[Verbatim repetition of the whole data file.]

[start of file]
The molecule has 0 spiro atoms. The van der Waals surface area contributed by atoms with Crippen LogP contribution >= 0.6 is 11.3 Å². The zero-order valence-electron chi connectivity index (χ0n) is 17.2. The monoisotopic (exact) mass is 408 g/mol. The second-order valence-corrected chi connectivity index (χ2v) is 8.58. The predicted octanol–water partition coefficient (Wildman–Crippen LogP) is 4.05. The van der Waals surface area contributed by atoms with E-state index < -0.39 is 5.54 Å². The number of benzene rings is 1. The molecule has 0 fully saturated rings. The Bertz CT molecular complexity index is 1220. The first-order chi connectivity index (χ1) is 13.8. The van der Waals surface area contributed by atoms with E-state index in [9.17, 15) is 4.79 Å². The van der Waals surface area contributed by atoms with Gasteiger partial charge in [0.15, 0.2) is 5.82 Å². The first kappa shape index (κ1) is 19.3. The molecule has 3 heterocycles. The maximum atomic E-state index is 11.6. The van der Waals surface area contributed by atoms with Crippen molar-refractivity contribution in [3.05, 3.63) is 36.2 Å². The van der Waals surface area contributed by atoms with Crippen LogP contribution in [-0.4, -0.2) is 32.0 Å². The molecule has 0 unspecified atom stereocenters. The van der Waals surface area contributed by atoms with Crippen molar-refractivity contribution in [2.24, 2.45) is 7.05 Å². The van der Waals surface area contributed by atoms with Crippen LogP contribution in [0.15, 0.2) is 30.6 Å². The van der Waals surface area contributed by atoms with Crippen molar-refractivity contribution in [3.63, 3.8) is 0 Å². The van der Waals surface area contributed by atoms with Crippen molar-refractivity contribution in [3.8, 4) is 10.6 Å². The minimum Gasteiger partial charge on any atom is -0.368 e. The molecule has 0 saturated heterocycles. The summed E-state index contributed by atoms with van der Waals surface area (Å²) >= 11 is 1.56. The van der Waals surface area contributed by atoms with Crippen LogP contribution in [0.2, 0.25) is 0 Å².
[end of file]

The molecule has 0 spiro atoms. The van der Waals surface area contributed by atoms with Crippen LogP contribution >= 0.6 is 11.3 Å². The zero-order valence-electron chi connectivity index (χ0n) is 17.2. The monoisotopic (exact) mass is 408 g/mol. The second-order valence-corrected chi connectivity index (χ2v) is 8.58. The predicted octanol–water partition coefficient (Wildman–Crippen LogP) is 4.05. The van der Waals surface area contributed by atoms with E-state index < -0.39 is 5.54 Å². The number of benzene rings is 1. The molecule has 0 fully saturated rings. The Bertz CT molecular complexity index is 1220. The first-order chi connectivity index (χ1) is 13.8. The van der Waals surface area contributed by atoms with E-state index in [9.17, 15) is 4.79 Å². The van der Waals surface area contributed by atoms with Gasteiger partial charge in [0.15, 0.2) is 5.82 Å². The first kappa shape index (κ1) is 19.3. The molecule has 3 heterocycles. The maximum atomic E-state index is 11.6. The van der Waals surface area contributed by atoms with Crippen molar-refractivity contribution in [3.05, 3.63) is 36.2 Å². The van der Waals surface area contributed by atoms with Crippen LogP contribution in [-0.4, -0.2) is 32.0 Å². The molecule has 0 unspecified atom stereocenters. The van der Waals surface area contributed by atoms with Crippen molar-refractivity contribution in [2.24, 2.45) is 7.05 Å². The van der Waals surface area contributed by atoms with Crippen LogP contribution in [0.15, 0.2) is 30.6 Å². The van der Waals surface area contributed by atoms with Crippen molar-refractivity contribution in [3.63, 3.8) is 0 Å². The van der Waals surface area contributed by atoms with Crippen molar-refractivity contribution in [3.8, 4) is 10.6 Å². The minimum Gasteiger partial charge on any atom is -0.368 e. The molecule has 0 saturated heterocycles. The summed E-state index contributed by atoms with van der Waals surface area (Å²) >= 11 is 1.56. The van der Waals surface area contributed by atoms with Crippen LogP contribution in [0.2, 0.25) is 0 Å².